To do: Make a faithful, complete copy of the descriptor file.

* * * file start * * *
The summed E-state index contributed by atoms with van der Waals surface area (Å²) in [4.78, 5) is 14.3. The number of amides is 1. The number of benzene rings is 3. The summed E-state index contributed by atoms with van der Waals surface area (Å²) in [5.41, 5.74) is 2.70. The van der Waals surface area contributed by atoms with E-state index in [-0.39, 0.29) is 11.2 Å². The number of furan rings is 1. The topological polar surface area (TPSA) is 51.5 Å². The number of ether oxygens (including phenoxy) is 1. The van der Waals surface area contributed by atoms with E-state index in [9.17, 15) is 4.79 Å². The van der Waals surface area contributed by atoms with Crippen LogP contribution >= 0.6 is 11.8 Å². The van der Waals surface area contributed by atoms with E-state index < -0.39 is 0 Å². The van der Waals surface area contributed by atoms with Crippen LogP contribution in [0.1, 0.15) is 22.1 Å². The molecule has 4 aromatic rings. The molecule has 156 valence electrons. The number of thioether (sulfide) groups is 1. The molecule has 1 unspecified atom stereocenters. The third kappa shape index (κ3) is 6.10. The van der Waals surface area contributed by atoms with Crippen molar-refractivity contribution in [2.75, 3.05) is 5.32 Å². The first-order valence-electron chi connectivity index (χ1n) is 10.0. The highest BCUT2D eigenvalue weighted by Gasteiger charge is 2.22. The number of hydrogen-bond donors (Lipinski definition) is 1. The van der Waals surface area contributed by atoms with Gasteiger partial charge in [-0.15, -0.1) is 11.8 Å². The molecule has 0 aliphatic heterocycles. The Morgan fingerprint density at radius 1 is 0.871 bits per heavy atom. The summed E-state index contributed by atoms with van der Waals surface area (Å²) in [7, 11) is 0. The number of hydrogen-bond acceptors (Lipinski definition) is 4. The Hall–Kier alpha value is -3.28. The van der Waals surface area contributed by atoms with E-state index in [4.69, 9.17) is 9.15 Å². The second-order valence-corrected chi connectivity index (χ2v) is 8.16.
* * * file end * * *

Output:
The summed E-state index contributed by atoms with van der Waals surface area (Å²) in [4.78, 5) is 14.3. The number of amides is 1. The number of benzene rings is 3. The summed E-state index contributed by atoms with van der Waals surface area (Å²) in [5.41, 5.74) is 2.70. The van der Waals surface area contributed by atoms with E-state index in [-0.39, 0.29) is 11.2 Å². The number of furan rings is 1. The topological polar surface area (TPSA) is 51.5 Å². The number of ether oxygens (including phenoxy) is 1. The van der Waals surface area contributed by atoms with E-state index in [9.17, 15) is 4.79 Å². The van der Waals surface area contributed by atoms with Crippen LogP contribution >= 0.6 is 11.8 Å². The van der Waals surface area contributed by atoms with E-state index < -0.39 is 0 Å². The van der Waals surface area contributed by atoms with Crippen LogP contribution in [0.1, 0.15) is 22.1 Å². The molecule has 4 aromatic rings. The molecule has 156 valence electrons. The number of thioether (sulfide) groups is 1. The molecule has 1 unspecified atom stereocenters. The third kappa shape index (κ3) is 6.10. The van der Waals surface area contributed by atoms with Crippen molar-refractivity contribution in [2.75, 3.05) is 5.32 Å². The first-order valence-electron chi connectivity index (χ1n) is 10.0. The highest BCUT2D eigenvalue weighted by Gasteiger charge is 2.22. The number of hydrogen-bond donors (Lipinski definition) is 1. The van der Waals surface area contributed by atoms with Gasteiger partial charge in [-0.15, -0.1) is 11.8 Å². The molecule has 0 aliphatic heterocycles. The Morgan fingerprint density at radius 1 is 0.871 bits per heavy atom. The summed E-state index contributed by atoms with van der Waals surface area (Å²) in [7, 11) is 0. The number of hydrogen-bond acceptors (Lipinski definition) is 4. The Hall–Kier alpha value is -3.28. The van der Waals surface area contributed by atoms with E-state index in [4.69, 9.17) is 9.15 Å². The second-order valence-corrected chi connectivity index (χ2v) is 8.16.